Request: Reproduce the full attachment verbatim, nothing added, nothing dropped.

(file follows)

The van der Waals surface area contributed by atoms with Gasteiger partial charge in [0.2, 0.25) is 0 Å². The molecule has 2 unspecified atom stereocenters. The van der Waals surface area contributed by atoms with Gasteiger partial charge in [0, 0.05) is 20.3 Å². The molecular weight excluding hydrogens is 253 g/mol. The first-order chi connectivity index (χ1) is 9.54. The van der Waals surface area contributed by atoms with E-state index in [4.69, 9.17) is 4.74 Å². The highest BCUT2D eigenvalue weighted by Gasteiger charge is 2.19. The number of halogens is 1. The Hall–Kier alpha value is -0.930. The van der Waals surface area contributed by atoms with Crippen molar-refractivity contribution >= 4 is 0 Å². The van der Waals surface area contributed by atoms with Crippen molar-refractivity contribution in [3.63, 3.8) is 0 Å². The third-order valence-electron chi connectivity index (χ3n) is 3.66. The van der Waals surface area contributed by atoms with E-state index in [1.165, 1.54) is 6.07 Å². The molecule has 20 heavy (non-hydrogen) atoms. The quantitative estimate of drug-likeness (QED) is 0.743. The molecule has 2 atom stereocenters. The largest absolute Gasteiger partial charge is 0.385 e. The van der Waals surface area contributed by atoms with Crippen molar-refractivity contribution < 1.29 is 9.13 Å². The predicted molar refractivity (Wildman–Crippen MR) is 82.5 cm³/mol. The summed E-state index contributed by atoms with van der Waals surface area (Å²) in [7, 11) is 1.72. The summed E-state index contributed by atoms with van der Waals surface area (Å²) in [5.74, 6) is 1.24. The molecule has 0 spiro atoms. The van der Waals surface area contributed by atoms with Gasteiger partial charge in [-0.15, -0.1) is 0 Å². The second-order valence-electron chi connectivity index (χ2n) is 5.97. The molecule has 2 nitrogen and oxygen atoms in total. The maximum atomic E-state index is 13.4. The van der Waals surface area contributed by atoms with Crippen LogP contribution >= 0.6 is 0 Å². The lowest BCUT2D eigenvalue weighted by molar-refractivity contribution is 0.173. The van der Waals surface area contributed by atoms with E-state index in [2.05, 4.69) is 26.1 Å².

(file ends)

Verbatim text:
The van der Waals surface area contributed by atoms with Gasteiger partial charge in [0.2, 0.25) is 0 Å². The molecule has 2 unspecified atom stereocenters. The van der Waals surface area contributed by atoms with Gasteiger partial charge in [0, 0.05) is 20.3 Å². The molecular weight excluding hydrogens is 253 g/mol. The first-order chi connectivity index (χ1) is 9.54. The van der Waals surface area contributed by atoms with E-state index in [4.69, 9.17) is 4.74 Å². The highest BCUT2D eigenvalue weighted by Gasteiger charge is 2.19. The number of halogens is 1. The Hall–Kier alpha value is -0.930. The van der Waals surface area contributed by atoms with Crippen molar-refractivity contribution >= 4 is 0 Å². The van der Waals surface area contributed by atoms with Crippen molar-refractivity contribution in [3.63, 3.8) is 0 Å². The third-order valence-electron chi connectivity index (χ3n) is 3.66. The van der Waals surface area contributed by atoms with E-state index in [1.165, 1.54) is 6.07 Å². The molecule has 20 heavy (non-hydrogen) atoms. The quantitative estimate of drug-likeness (QED) is 0.743. The molecule has 2 atom stereocenters. The largest absolute Gasteiger partial charge is 0.385 e. The van der Waals surface area contributed by atoms with Crippen molar-refractivity contribution < 1.29 is 9.13 Å². The predicted molar refractivity (Wildman–Crippen MR) is 82.5 cm³/mol. The summed E-state index contributed by atoms with van der Waals surface area (Å²) in [7, 11) is 1.72. The summed E-state index contributed by atoms with van der Waals surface area (Å²) in [5.74, 6) is 1.24. The molecule has 0 spiro atoms. The van der Waals surface area contributed by atoms with Gasteiger partial charge in [-0.15, -0.1) is 0 Å². The second-order valence-electron chi connectivity index (χ2n) is 5.97. The molecule has 2 nitrogen and oxygen atoms in total. The maximum atomic E-state index is 13.4. The van der Waals surface area contributed by atoms with Crippen LogP contribution >= 0.6 is 0 Å². The lowest BCUT2D eigenvalue weighted by molar-refractivity contribution is 0.173. The van der Waals surface area contributed by atoms with E-state index in [2.05, 4.69) is 26.1 Å².